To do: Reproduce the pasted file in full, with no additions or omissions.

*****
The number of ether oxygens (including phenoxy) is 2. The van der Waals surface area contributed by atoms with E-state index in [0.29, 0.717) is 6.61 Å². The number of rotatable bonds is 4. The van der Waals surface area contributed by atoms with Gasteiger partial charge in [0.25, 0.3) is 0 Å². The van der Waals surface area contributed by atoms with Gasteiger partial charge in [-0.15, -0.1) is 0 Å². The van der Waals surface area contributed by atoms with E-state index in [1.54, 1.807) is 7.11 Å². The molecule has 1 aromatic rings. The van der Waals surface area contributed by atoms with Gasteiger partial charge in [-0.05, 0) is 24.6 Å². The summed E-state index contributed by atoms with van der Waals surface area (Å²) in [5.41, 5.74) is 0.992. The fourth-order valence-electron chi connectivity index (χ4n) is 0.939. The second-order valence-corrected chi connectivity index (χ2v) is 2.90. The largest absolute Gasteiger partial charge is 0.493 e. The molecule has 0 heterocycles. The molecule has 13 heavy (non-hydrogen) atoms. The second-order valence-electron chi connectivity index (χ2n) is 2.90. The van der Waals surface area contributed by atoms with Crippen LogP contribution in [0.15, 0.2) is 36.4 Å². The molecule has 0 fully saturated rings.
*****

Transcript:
The number of ether oxygens (including phenoxy) is 2. The van der Waals surface area contributed by atoms with E-state index in [0.29, 0.717) is 6.61 Å². The number of rotatable bonds is 4. The van der Waals surface area contributed by atoms with Gasteiger partial charge in [0.25, 0.3) is 0 Å². The van der Waals surface area contributed by atoms with Gasteiger partial charge in [-0.15, -0.1) is 0 Å². The van der Waals surface area contributed by atoms with E-state index in [1.54, 1.807) is 7.11 Å². The molecule has 1 aromatic rings. The van der Waals surface area contributed by atoms with Gasteiger partial charge in [-0.05, 0) is 24.6 Å². The summed E-state index contributed by atoms with van der Waals surface area (Å²) in [5.41, 5.74) is 0.992. The fourth-order valence-electron chi connectivity index (χ4n) is 0.939. The second-order valence-corrected chi connectivity index (χ2v) is 2.90. The largest absolute Gasteiger partial charge is 0.493 e. The molecule has 0 heterocycles. The molecule has 13 heavy (non-hydrogen) atoms. The second-order valence-electron chi connectivity index (χ2n) is 2.90. The van der Waals surface area contributed by atoms with Crippen LogP contribution in [0.15, 0.2) is 36.4 Å². The molecule has 0 fully saturated rings.